in them ? Mary had three apples, and g-ave one each
to some girls ; to how many g-irls did she give them ?
Teach three divided by three thus. Take three ap-
ples. Hand them to three boys. How many does
each receive ? In three there is but one multiplica-
tion fact which may be taught thus. Here are three
pens with a pig in each pen. How many pigs are
there? One boy has one nose; how many noses
have three boys ? In teaching this number, a larger
assortment of practical examples should be used than
I have presented. The figure three may be easily
taught after the different facts of the number three
are clearly understood.

When the pupil thoroughly understands the num-
ber three, he should learn the other numbers in reg-
ular order in the same manner. Each number as a
whole and the addition, subtraction, multiplication,
and division facts of it should be systemetically in-
culcated. The different facts of any number from
three to one hundred may be very easily found. In
selecting the addition facts, find what numbers will


give you the number which you are teaching. For
instance, I know that two and two, one and three,
and three and one make four. The subtraction facts
may be readily picked out by remembering that the
number and all lower numbers can be taken from the
number itself. Thus, we observe that the subtraction
facts of six are six minus six, six minus five, six minus
four, six minus three, six minus two, and six minus
one. In presenting the multiplication facts, find
what two numbers multiplied together will produce
the number taught. Thus, we note that the multipli-
cation facts of eight are eight ones, two fours, four
twos ; we sometimes say eight times one, two times
four, and four times two. In teaching the division
facts, find what numbers will exactly divide the num-
ber taught. In each division, the divisor will be one
number, and the quotient will be the other. For in-
stance, we perceive that one, two, and five exactly
divide ten. Hence the division facts of ten are
ten divided by one, ten divided by two, and ten di-
vided by five. There is no necessity to divide the
number by itself.

As soon as the pupil has learned the number ten
the fractions one-half, one-third, and one-fourth may^
be taught. The following method is a good one for
teaching the fraction one-half. Take a stick, and
divide it into two equal parts. How much of the
stick is each part? Some child will probably say,
"One-half." Do likewise with a number of objects.
Show me one-half of two buttons, one-half of four
buttons, one-half of six buttons, one-half of eight but-
tons, one-half of ten buttons. In this manner teach
one-third and one-fourth. Some teachers object to


the teaching- of the fractions one-half, one-third, and
others before the child understands numbers well,
and knows addition, subtraction, multiplication, and
division. They claim that the child is made to at-
l;empt too much at once. On this point, I simply-
state that fractions do not present much difficulty
when they accompany the teaching of whole num-
bers from the beginning*.

In presenting the number eleven, ten sticks should
be tied in a bundle, and the attention of the child
should be called to this fact. With twelve, the signs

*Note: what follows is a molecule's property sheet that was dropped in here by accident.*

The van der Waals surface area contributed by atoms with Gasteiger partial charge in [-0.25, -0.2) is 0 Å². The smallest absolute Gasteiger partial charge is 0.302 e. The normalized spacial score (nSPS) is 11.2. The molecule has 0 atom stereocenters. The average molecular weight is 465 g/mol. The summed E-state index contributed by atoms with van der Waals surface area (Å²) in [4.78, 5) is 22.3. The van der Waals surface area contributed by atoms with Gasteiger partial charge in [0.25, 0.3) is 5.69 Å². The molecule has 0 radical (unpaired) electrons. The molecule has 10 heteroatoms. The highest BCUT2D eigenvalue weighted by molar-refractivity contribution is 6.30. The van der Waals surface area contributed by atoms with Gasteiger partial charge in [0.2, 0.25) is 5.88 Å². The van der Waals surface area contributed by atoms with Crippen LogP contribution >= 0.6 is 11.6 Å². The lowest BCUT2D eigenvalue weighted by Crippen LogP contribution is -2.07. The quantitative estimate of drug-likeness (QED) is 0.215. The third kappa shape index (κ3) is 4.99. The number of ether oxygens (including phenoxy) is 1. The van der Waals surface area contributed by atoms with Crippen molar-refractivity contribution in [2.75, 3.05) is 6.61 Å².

of equality -^ , plus I , and minus — should be learn-
ed by the child. The signs may be given by the fol-
lowing method. Who will supply the word that is
necessary to complete this sentence, 5 and 3 . . . 8 ?
Some pupil will probably say, "Equal." Then im-
press him with the fact that the sign = means equal.
Who will give the word that is necessary to complete
this sentence, 8 . . . 2 - 10? Some one will say
"And." Then let him understand that the sign f
means and. Who will tell the word that will fill out
this sentence, 9 ... 7-2? Some one will, in all
probability, say, "Less " Impress the child with the
fact that the sign — means less or minus. Introduce
a large number of exercises, such as the following-,
and cause the pupil to supply the necessary signs and
numbers: 7+3= . . ; 9— 6=- . . . ; 7 . . . 3=4;
10 . . . 7=3; 12—10 ...

The question is often asked. How much should the
child attempt to learn during the first year ? Accord-
ing to the testimony of those who are best acquainted
with this method, the pupil, during the first school
year, can really learn between ten and fifteen. I am


convinced that the teacher can, by careful training,
enable the child to master at least twelve in that time.
Some think that the attempt to teach four operations
at once confuses the pupil ; but experience shows that
the child readily grasps them, when they are proper-'
ly and systematically taught. As I have before inti-
mated, the figure which represents a number may be
taught as soon as the nuruber itself is thoroughly mas-
tered. As far as my experience is concerned, 1 see
no serious objection to teaching figures along with
numbers. Hence the child may, during the first year,
commence slate and blackboard work.

The second year's work may be begun with thir-
teen, if the first year's teaching ended with twelve.
During the first year, the teacher should not attempt
to teach beyond the number fifteen, and the second
year's instruction in number should not commence
with any number beyond sixteen. The signs of
multiplication and division may be given with fifteen
in the same manner as the others. After the child
learns nineteen, tens should be inculcated as prepara-
tory to the teaching of twenty . One hundred sticks
should be put into bundles of ten each. The pupil
should be so thoroughly drilled that he can readily
tell how many there are in two tens, three tens, four
tens, five tens, six tens, seven tens, eight tens, nine
tens, and ten tens. Practical examples and slate
work should be given. After the number thirty has
been learned, the fractions one- fifth, and one -sixth,
may be taught as one-half was. Liquid Measure may
be also taught at this point. To do this with efficien-
cy, the instructor should supply himself with gill,


pint, half -pint, quart, and gallon measures. Dry
Measnre may be then taught.